Reddit is in essence a patronage system. The company only employs about 60 people, including all-powerful administrators (“admins”) who have the power to ban users sitewide and occasionally shut down subreddits. But the site’s popularity mostly stems from a handful of heavily promoted or “default” subreddits like /r/IAmA, /r/AskReddit, /r/funny, and /r/pics, which are run by a core set of the most influential volunteer mods. In exchange for power to police the community and a degree of influence over what the community does, these mods do the janitorial work of reining in trolls and sheer nonsense that Facebook and Twitter outsource to offshore employees. But patronage has a different incentive structure than corporate capitalism, and the unprofitable Reddit has few resources to spare to help mods do their job. For years the mods have asked for better moderation tools and a better mail system for communicating with each other and with Reddit, to little effect. Many mods say that they could stop much of the present abuse and harassment on the site if they could better track and discipline offenders and trolls, rather than having to rely on a handful of admins every time a case of harassment comes up. “We don’t have tools to stop brigading or quickly make admins aware of doxxing,” wrote one mod, and Reddit has made little progress toward this end.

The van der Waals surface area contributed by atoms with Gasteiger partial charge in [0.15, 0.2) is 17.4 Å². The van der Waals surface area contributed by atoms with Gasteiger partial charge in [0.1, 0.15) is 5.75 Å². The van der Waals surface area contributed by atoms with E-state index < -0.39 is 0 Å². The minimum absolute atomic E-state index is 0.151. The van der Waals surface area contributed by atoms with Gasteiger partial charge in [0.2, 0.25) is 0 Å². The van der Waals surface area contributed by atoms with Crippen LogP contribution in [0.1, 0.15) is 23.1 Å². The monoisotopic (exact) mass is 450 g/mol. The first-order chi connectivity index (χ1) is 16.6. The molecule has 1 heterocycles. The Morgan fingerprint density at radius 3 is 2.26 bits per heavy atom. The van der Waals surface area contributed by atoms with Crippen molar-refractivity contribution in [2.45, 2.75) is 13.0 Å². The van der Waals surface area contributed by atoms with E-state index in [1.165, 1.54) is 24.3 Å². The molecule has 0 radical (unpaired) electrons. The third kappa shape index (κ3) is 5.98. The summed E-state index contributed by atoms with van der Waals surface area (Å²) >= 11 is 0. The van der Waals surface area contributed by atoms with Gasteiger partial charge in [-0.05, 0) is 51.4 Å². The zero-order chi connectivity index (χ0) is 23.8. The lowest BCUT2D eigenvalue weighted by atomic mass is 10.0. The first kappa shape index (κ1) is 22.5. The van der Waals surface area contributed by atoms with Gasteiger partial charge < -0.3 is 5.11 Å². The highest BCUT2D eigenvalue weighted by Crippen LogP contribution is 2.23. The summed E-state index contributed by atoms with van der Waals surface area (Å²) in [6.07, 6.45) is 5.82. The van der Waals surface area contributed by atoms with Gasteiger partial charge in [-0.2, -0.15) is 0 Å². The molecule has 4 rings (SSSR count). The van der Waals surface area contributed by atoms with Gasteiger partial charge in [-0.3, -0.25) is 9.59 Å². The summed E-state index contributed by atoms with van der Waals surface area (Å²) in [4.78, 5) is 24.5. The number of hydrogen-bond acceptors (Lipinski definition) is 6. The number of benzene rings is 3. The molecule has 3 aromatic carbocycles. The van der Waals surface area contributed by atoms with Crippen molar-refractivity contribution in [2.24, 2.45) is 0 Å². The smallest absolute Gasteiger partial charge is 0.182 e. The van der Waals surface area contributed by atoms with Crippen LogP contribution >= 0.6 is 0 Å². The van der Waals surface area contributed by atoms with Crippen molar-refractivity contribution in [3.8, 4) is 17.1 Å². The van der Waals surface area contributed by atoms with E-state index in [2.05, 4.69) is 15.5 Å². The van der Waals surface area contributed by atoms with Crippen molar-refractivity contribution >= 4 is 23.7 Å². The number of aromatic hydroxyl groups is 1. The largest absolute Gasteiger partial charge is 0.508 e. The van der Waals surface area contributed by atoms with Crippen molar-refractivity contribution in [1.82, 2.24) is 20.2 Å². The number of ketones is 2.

Reddit’s management, particularly co-founder and executive chairman Alexis Ohanian (kn0thing) and interim chief executive Ellen Pao (ekjp), hasn’t done much to contest the view that the company does little to aid the hard work of its volunteers. After the subreddits went dark, Pao mostly stayed quiet, making only one substantive Reddit comment that “we haven't helped our moderators with better support after many years of promising to do so” (-4507 points). Ohanian, in the meantime, went on a disastrous PR binge on the site, demanding that subreddits be reopened because “redditors don’t deserve to be punished” and making the supercilious comment “Popcorn tastes good” in response to user complaints, which was quickly downvoted into oblivion (-5107 points and dropping) with an accompanying torrent of rage, causing Ohanian to later add, “Honestly, I didn't understand the depth of the frustration, and I really regret this comment.” Ohanian’s lack of understanding seems rather inexplicable given that in my few interactions with mods, they have all complained of Reddit’s indifference. Ohanian also engaged in a tone-deaf exchange with the moderators of /r/science, which was subsequently leaked. (Reddit didn’t respond to my queries, but two moderators publicly acknowledged that the mail thread is real.) In the thread, Ohanian replied with blithe assurances and nonresponses to the panicked mods. “You managed to burn through years of goodwill in an afternoon here,” one mod declared. “What I think you don’t grasp here is that reddit doesn’t have any credibility when it comes to responding to users or mods.”